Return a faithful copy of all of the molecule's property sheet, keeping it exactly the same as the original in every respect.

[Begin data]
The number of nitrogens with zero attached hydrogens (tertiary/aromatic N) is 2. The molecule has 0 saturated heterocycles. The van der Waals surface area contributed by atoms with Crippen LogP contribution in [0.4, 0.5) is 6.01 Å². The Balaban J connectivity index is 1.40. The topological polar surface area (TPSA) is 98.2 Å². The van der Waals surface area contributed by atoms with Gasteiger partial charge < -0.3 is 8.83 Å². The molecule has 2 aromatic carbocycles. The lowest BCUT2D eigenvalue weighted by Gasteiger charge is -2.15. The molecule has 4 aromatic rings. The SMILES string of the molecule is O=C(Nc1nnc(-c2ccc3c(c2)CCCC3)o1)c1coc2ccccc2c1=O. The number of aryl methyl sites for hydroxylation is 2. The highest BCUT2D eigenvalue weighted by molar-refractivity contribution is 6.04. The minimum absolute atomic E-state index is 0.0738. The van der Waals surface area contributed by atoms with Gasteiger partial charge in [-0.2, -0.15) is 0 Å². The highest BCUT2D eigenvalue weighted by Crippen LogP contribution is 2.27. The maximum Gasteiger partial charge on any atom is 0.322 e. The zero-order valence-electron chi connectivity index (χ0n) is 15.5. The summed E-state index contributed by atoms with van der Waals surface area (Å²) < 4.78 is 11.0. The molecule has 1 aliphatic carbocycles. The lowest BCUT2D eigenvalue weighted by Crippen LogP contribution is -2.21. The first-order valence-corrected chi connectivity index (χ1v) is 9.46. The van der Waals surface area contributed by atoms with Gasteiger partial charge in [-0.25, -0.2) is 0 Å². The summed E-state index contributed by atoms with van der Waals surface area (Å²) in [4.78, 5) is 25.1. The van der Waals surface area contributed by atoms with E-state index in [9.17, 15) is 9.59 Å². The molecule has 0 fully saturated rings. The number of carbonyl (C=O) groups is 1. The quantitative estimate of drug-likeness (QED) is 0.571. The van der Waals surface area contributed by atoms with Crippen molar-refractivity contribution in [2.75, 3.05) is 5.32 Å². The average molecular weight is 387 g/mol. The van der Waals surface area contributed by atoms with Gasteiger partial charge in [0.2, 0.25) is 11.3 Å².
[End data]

The number of nitrogens with zero attached hydrogens (tertiary/aromatic N) is 2. The molecule has 0 saturated heterocycles. The van der Waals surface area contributed by atoms with Crippen LogP contribution in [0.4, 0.5) is 6.01 Å². The Balaban J connectivity index is 1.40. The topological polar surface area (TPSA) is 98.2 Å². The van der Waals surface area contributed by atoms with Gasteiger partial charge < -0.3 is 8.83 Å². The molecule has 2 aromatic carbocycles. The lowest BCUT2D eigenvalue weighted by Gasteiger charge is -2.15. The molecule has 4 aromatic rings. The SMILES string of the molecule is O=C(Nc1nnc(-c2ccc3c(c2)CCCC3)o1)c1coc2ccccc2c1=O. The number of aryl methyl sites for hydroxylation is 2. The highest BCUT2D eigenvalue weighted by molar-refractivity contribution is 6.04. The minimum absolute atomic E-state index is 0.0738. The van der Waals surface area contributed by atoms with Gasteiger partial charge in [-0.2, -0.15) is 0 Å². The highest BCUT2D eigenvalue weighted by Crippen LogP contribution is 2.27. The maximum Gasteiger partial charge on any atom is 0.322 e. The zero-order valence-electron chi connectivity index (χ0n) is 15.5. The summed E-state index contributed by atoms with van der Waals surface area (Å²) < 4.78 is 11.0. The molecule has 1 aliphatic carbocycles. The lowest BCUT2D eigenvalue weighted by Crippen LogP contribution is -2.21. The first-order valence-corrected chi connectivity index (χ1v) is 9.46. The van der Waals surface area contributed by atoms with Gasteiger partial charge in [-0.25, -0.2) is 0 Å². The summed E-state index contributed by atoms with van der Waals surface area (Å²) in [4.78, 5) is 25.1. The van der Waals surface area contributed by atoms with E-state index in [9.17, 15) is 9.59 Å². The molecule has 0 fully saturated rings. The number of carbonyl (C=O) groups is 1. The quantitative estimate of drug-likeness (QED) is 0.571. The van der Waals surface area contributed by atoms with Crippen molar-refractivity contribution in [2.75, 3.05) is 5.32 Å². The average molecular weight is 387 g/mol. The van der Waals surface area contributed by atoms with Gasteiger partial charge in [0.2, 0.25) is 11.3 Å².